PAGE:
Summaries of legislation that would amend existing State child maltreatment laws have been compiled by the National Conference of State Legislatures (NCSL). Approximately 53 bills in 21 States on the reporting of suspected child abuse and neglect have been introduced so far during the 2013 legislative session, which is nearly three times the number of bills introduced in 2012.

The issues being addressed by these bills include:

The complete list of pending legislation can be found on the NCSL website:

http://www.ncsl.org/issues-research/human-services/mandatory-rprtg-of-child-abuse-and-neglect-2013.aspx

Issue Date: April 2013
Section: Spotlight on National Child Abuse Prevention Month
URL: https://cbexpress.acf.hhs.gov/index.cfm?event=website.viewArticles&issueid=145&articleid=3827


The Science of Neglect

In 2010, 78 percent of the half a million reported cases of child maltreatment were reports of neglect. Research over the past 30 years has shown that young children who experience neglect are at risk for several negative outcomes, including cognitive delays, academic struggles, social adjustment difficulties, and more. A white paper from the National Scientific Council on the Developing Child outlines research on the science of neglect, from neuroscience and molecular biology to the behavioral and social sciences, to promote greater public understanding of this threat to child well-being. 

The authors define neglect as the ongoing disruption or significant absence of caregiver responsiveness. While the four most common forms of neglect (physical, medical, educational, and psychological) tend to co-occur, judging the severity of neglect and determining when to intervene remains difficult. Understanding the science of neglect can help ameliorate these difficulties.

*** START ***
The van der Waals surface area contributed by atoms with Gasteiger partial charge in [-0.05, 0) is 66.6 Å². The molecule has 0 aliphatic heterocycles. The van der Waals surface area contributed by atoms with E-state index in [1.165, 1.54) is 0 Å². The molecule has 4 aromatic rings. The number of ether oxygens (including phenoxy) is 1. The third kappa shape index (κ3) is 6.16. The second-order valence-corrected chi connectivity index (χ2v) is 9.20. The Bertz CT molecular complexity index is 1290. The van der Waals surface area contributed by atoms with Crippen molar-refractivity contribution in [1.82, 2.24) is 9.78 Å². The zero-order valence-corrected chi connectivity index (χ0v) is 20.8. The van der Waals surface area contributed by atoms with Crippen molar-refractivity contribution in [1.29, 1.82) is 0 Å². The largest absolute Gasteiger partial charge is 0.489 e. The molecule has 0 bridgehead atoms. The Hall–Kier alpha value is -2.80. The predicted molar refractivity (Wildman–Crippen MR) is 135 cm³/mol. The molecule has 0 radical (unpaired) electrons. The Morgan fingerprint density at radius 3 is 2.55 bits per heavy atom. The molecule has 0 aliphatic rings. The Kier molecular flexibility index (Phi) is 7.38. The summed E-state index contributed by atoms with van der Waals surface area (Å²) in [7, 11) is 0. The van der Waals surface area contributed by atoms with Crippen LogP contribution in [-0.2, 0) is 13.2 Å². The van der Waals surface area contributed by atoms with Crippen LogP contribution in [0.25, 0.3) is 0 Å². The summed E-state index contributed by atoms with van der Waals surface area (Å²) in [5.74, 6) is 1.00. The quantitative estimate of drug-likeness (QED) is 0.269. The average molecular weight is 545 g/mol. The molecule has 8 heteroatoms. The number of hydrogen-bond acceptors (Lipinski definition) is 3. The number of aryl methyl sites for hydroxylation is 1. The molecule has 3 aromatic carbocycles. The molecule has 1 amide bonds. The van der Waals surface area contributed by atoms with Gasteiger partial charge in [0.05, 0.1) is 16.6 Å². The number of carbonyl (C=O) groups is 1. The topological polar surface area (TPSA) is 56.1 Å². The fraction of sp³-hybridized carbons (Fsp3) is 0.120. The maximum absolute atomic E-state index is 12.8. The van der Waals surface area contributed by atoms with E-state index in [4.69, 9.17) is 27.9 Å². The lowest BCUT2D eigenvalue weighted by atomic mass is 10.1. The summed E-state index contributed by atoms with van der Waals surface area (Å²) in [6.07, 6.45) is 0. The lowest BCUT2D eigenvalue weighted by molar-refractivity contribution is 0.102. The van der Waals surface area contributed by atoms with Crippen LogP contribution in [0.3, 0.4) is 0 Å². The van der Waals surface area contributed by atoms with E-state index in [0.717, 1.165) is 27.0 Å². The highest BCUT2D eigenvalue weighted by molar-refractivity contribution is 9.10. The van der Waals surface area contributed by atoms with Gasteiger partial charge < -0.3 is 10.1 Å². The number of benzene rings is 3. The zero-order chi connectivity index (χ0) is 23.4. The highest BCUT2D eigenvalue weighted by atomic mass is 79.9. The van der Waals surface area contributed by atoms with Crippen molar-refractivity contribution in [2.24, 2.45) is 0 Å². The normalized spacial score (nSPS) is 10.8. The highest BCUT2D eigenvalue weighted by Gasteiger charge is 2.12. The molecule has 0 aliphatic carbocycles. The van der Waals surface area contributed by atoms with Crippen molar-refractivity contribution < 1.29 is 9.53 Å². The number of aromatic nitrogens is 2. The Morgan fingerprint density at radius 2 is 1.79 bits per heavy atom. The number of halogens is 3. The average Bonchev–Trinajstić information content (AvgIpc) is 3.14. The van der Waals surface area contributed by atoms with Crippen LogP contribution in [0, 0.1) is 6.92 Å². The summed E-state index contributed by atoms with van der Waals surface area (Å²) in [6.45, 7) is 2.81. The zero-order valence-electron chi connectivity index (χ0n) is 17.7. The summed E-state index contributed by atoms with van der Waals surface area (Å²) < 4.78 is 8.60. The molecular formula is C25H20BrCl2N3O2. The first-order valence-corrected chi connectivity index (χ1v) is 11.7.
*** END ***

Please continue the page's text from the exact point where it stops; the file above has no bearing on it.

The paper describes four types of diminished responsiveness and their consequences to provide a framework for developing effective interventions that can protect children.

Promising interventions, such as attachment and biobehavioral interventions, child-parent psychotherapy, and treatment foster care for preschoolers are described as effective for children who have experienced significant neglect. The paper also outlines a number of public misconceptions about the effects of neglect and implications for policy and programs.

The Science of Neglect: The Persistent Absence of Responsive Care Disrupts the Developing Brain is available on the Center on the Developing Child website:

http://developingchild.harvard.edu/resources/reports_and_working_papers/working_papers/wp12/

Related Item

The January 2013 issue of Practice Notes, a publication of the North Carolina Division of Social Services (NCDSS) Child Welfare Services Statewide Partnership, is centered on the theme "Child Neglect: Impact and Interventions." The issue highlights the impact of neglect on child brain development and outlines promising evidence-based interventions.

Practice Notes is available on the NCDSS website:

http://www.practicenotes.org/v18n1/cspnv18n1.pdf  (199 KB)

Issue Date: April 2013
Section: Spotlight on National Child Abuse Prevention Month
URL: https://cbexpress.acf.hhs.gov/index.cfm?event=website.viewArticles&issueid=145&articleid=3828


Promising Practices in Child Abuse Prevention

A new publication identifies promising trends or lines of learning that may be useful in efforts to improve child maltreatment prevention and policies. In Innovations in the Field of Child Abuse and Neglect Prevention: A Review of the Literature, author Genevieve Benedetti presents the results of a Chapin Hall study designed to identify promising programs and examples of successful collaboration across State agencies, or improved methods of service.

The study consisted of a review of academic journals in order to pinpoint promising programs in the areas of child abuse and neglect prevention, public health, parenting and family support, and child development. In addition, interviews were conducted with 22 experts from a range of fields. Participants were asked to identify key trends in their respective fields.

The findings are organized into eight topical areas or trends:

Innovations in the Field of Child Abuse and Neglect Prevention was published by Chapin Hall at the University of Chicago and is available on the Chapin Hall website: